Somehow if the song had gone: "A spring, a spring, a marvelous thing! Everyone knows it's Industrial Equipment Stabilizers," it wouldn't have been quite as catchy.
Yet that was the intended use of the springs naval engineer Richard James was developing in 1943. The sensitive springs were meant to keep fragile equipment steady on ships. Then James knocked one of his new springs from a shelf and, like a kid on Christmas morning, watched it do that famous Slinky walk down instead of just hitting the ground, as Time noted in its all-time greatest toys list last year.
He took the creation home to show his wife, Betty, who saw the potential for a new toy. After consulting the dictionary, a name sprung (sorry) to mind: Slinky, a Swedish term meaning "sleek and sinuous." By time the toy was demonstrated in front of Gimbels Department Store in Philadelphia, during the 1945 Christmas season, it was clear it would be the Tickle Me Elmo of its time. The industrial machine James had could coil 80 feet of wire into two inches, and hundreds of Slinkys were already being sold.
That's not all, either: The Slinky has found other uses, including as an antenna by soldiers in Vietnam and as a therapy tool. Whatever the use, everyone knows it's Slinky.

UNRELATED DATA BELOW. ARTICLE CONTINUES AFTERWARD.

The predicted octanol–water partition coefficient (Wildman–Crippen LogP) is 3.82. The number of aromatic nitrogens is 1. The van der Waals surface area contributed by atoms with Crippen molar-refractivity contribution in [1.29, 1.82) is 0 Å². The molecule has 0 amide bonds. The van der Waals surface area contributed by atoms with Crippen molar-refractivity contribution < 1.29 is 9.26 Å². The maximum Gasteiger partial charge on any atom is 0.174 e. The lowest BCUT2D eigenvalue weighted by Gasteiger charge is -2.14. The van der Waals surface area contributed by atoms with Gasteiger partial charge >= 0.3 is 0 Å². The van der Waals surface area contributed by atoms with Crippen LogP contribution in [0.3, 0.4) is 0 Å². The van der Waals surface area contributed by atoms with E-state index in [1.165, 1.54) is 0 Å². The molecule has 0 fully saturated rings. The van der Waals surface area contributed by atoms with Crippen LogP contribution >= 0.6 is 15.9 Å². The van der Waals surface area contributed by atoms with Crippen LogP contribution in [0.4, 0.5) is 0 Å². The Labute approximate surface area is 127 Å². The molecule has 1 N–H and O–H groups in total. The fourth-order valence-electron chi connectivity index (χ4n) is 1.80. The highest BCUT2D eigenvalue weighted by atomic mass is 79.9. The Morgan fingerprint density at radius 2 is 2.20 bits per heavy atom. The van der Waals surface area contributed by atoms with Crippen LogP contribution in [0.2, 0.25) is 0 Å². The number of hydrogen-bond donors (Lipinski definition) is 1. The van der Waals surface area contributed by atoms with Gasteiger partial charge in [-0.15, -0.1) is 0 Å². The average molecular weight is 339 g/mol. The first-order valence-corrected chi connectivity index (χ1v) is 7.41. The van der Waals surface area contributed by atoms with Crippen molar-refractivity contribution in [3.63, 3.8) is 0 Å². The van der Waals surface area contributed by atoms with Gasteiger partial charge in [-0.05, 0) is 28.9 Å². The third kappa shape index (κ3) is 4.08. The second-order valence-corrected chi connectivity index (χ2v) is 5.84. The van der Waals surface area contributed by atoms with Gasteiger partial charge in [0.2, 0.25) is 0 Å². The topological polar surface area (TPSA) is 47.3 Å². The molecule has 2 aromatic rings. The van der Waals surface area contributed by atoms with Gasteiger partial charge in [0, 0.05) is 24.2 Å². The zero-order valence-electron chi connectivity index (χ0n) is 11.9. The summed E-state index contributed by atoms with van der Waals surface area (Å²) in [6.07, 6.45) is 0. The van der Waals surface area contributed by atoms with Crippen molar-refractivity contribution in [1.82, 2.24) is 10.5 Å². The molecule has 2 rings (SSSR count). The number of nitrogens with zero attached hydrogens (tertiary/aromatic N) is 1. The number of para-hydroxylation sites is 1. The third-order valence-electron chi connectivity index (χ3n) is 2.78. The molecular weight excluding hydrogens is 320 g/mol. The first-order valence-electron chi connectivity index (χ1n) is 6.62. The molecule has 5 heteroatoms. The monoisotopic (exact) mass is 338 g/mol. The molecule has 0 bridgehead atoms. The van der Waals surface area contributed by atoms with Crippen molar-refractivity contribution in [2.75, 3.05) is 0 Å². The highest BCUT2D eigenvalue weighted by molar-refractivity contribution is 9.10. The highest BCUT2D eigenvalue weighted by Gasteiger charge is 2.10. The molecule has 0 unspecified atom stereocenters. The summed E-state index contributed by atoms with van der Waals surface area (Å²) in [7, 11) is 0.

Mmmm, delicious bran gruel…the breakfast of champions? Just try for a second to picture Michael Jordan posing with a slopping spoonful of semiliquid grain dripping from his chin.
The legend behind this famous cereal's creation did actually begin with bran gruel, which was what a clumsy dietician at the Washburn Crosby Company was preparing in 1922 when he spilled some on a hot stove top. The gruel drops sizzled and crackled into flakes. Once he gave a flake a taste, the cook realized his accident had created something that tasted way better than that old gruel. He got the head honchos at Washburn on board, and they tried 36 different varieties of the creation before developing the perfect flake that wouldn't crumble in the box.